(2) Conditions.—The conditions referred to in paragraph (1) are that—

(A) the material described in paragraph (1) is transmitted to the subsequent users described in paragraph (1)(C) without modification to its content from the manner in which the material was transmitted from the person described in paragraph (1)(A);

(B) the service provider described in paragraph (1) complies with rules concerning the refreshing, reloading, or other updating of the material when specified by the person making the material available online in accordance with a generally accepted industry standard data communications protocol for the system or network through which that person makes the material available, except that this subparagraph applies only if those rules are not used by the person described in paragraph (1)(A) to prevent or unreasonably impair the intermediate storage to which this subsection applies;

(C) the service provider does not interfere with the ability of technology associated with the material to return to the person described in paragraph (1)(A) the information that would have been available to that person if the material had been obtained by the subsequent users described in paragraph (1)(C) directly from that person, except that this subparagraph applies only if that technology—

(i) does not significantly interfere with the performance of the provider’s system or network or with the intermediate storage of the material;

(ii) is consistent with generally accepted industry standard communications protocols; and

(iii) does not extract information from the provider’s system or network other than the information that would have been available to the person described in paragraph (1)(A) if the subsequent users had gained access to the material directly from that person;

(D) if the person described in paragraph (1)(A) has in effect a condition that a person must meet prior to having access to the material, such as a condition based on payment of a fee or provision of a password or other information, the service provider permits access to the stored material in significant part only to users of its system or network that have met those conditions and only in accordance with those conditions; and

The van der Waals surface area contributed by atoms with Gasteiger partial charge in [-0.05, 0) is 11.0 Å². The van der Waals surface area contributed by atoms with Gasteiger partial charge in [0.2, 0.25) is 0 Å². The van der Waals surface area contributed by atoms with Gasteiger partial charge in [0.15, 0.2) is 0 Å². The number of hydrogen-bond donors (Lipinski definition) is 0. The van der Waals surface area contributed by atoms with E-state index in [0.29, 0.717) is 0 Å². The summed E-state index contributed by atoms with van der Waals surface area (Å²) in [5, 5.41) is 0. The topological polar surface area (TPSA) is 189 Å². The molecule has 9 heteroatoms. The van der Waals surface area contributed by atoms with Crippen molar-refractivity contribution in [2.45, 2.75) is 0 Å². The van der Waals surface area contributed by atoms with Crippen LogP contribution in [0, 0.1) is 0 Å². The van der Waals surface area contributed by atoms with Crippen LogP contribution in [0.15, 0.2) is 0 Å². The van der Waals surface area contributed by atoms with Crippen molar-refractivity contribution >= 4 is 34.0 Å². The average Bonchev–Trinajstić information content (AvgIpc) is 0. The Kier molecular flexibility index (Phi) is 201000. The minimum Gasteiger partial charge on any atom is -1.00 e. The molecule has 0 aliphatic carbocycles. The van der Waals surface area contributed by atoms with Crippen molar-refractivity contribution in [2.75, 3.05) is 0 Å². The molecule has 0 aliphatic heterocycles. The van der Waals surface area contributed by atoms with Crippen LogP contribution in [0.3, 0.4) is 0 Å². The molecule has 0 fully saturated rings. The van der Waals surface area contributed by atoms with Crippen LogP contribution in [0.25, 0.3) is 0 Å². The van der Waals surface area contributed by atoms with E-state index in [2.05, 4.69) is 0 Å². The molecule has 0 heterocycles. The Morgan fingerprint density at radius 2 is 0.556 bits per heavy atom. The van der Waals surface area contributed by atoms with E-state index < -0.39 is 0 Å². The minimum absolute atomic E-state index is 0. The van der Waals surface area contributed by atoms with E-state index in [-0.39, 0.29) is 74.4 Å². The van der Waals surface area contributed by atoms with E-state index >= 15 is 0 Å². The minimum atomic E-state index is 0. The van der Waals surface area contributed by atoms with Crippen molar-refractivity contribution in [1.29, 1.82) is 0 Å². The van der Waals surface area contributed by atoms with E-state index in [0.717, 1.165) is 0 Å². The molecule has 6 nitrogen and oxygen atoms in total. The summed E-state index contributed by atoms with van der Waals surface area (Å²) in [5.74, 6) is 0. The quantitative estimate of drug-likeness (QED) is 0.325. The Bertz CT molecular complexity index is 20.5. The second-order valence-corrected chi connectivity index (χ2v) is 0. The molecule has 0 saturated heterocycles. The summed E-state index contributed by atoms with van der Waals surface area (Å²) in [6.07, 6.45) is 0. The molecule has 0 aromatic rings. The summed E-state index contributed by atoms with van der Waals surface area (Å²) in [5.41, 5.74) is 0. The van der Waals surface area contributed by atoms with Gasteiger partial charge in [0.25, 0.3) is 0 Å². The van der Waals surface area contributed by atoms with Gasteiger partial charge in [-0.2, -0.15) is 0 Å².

(E) if the person described in paragraph (1)(A) makes that material available online without the authorization of the copyright owner of the material, the service provider responds expeditiously to remove, or disable access to, the material that is claimed to be infringing upon notification of claimed infringement as described in subsection (c)(3), except that this subparagraph applies only if—

(i) the material has previously been removed from the originating site or access to it has been disabled, or a court has ordered that the material be removed from the originating site or that access to the material on the originating site be disabled; and

(ii) the party giving the notification includes in the notification a statement confirming that the material has been removed from the originating site or access to it has been disabled or that a court has ordered that the material be removed from the originating site or that access to the material on the originating site be disabled.

(c) Information Residing on Systems or Networks at Direction of Users.—

(1) In general.—A service provider shall not be liable for monetary relief, or, except as provided in subsection (j), for injunctive or other equitable relief, for infringement of copyright by reason of the storage at the direction of a user of material that resides on a system or network controlled or operated by or for the service provider, if the service provider—

(A)(i) does not have actual knowledge that the material or an activity using the material on the system or network is infringing;

(ii) in the absence of such actual knowledge, is not aware of facts or circumstances from which infringing activity is apparent; or